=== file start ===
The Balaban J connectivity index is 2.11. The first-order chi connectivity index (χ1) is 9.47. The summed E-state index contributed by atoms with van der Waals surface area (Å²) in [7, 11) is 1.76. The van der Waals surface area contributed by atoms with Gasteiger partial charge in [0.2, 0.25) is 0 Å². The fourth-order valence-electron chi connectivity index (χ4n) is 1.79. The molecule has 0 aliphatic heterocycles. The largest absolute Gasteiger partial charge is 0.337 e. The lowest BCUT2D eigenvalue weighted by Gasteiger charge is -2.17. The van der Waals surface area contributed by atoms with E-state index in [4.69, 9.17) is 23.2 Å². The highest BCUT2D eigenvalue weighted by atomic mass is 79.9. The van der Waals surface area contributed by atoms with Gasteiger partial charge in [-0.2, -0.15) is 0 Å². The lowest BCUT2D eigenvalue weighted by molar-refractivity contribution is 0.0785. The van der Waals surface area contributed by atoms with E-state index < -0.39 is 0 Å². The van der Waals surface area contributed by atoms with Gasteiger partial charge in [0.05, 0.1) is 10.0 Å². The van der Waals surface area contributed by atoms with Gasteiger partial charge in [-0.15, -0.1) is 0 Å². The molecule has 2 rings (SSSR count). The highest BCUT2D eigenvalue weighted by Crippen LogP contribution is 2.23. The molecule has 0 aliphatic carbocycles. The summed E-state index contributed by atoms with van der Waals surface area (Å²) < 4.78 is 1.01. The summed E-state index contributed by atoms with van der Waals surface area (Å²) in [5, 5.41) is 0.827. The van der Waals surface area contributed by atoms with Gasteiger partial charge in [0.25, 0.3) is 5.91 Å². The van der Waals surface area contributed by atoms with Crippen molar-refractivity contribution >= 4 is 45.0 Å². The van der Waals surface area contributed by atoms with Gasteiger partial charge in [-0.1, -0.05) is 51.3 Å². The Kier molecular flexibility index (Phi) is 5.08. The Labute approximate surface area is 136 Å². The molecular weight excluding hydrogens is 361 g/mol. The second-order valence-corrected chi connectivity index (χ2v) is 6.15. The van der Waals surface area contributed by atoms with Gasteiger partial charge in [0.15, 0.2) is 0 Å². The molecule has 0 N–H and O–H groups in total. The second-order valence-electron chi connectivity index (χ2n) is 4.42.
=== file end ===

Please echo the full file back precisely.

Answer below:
The Balaban J connectivity index is 2.11. The first-order chi connectivity index (χ1) is 9.47. The summed E-state index contributed by atoms with van der Waals surface area (Å²) in [7, 11) is 1.76. The van der Waals surface area contributed by atoms with Gasteiger partial charge in [0.2, 0.25) is 0 Å². The fourth-order valence-electron chi connectivity index (χ4n) is 1.79. The molecule has 0 aliphatic heterocycles. The largest absolute Gasteiger partial charge is 0.337 e. The lowest BCUT2D eigenvalue weighted by Gasteiger charge is -2.17. The van der Waals surface area contributed by atoms with E-state index in [4.69, 9.17) is 23.2 Å². The highest BCUT2D eigenvalue weighted by atomic mass is 79.9. The van der Waals surface area contributed by atoms with Gasteiger partial charge in [-0.2, -0.15) is 0 Å². The lowest BCUT2D eigenvalue weighted by molar-refractivity contribution is 0.0785. The van der Waals surface area contributed by atoms with E-state index < -0.39 is 0 Å². The van der Waals surface area contributed by atoms with Gasteiger partial charge in [0.05, 0.1) is 10.0 Å². The van der Waals surface area contributed by atoms with Gasteiger partial charge in [-0.15, -0.1) is 0 Å². The molecule has 2 rings (SSSR count). The highest BCUT2D eigenvalue weighted by Crippen LogP contribution is 2.23. The molecule has 0 aliphatic carbocycles. The summed E-state index contributed by atoms with van der Waals surface area (Å²) < 4.78 is 1.01. The summed E-state index contributed by atoms with van der Waals surface area (Å²) in [5, 5.41) is 0.827. The van der Waals surface area contributed by atoms with Gasteiger partial charge in [0.25, 0.3) is 5.91 Å². The van der Waals surface area contributed by atoms with Crippen molar-refractivity contribution >= 4 is 45.0 Å². The van der Waals surface area contributed by atoms with Gasteiger partial charge in [-0.1, -0.05) is 51.3 Å². The Kier molecular flexibility index (Phi) is 5.08. The Labute approximate surface area is 136 Å². The molecular weight excluding hydrogens is 361 g/mol. The second-order valence-corrected chi connectivity index (χ2v) is 6.15. The van der Waals surface area contributed by atoms with Gasteiger partial charge in [0.15, 0.2) is 0 Å². The molecule has 0 N–H and O–H groups in total. The second-order valence-electron chi connectivity index (χ2n) is 4.42.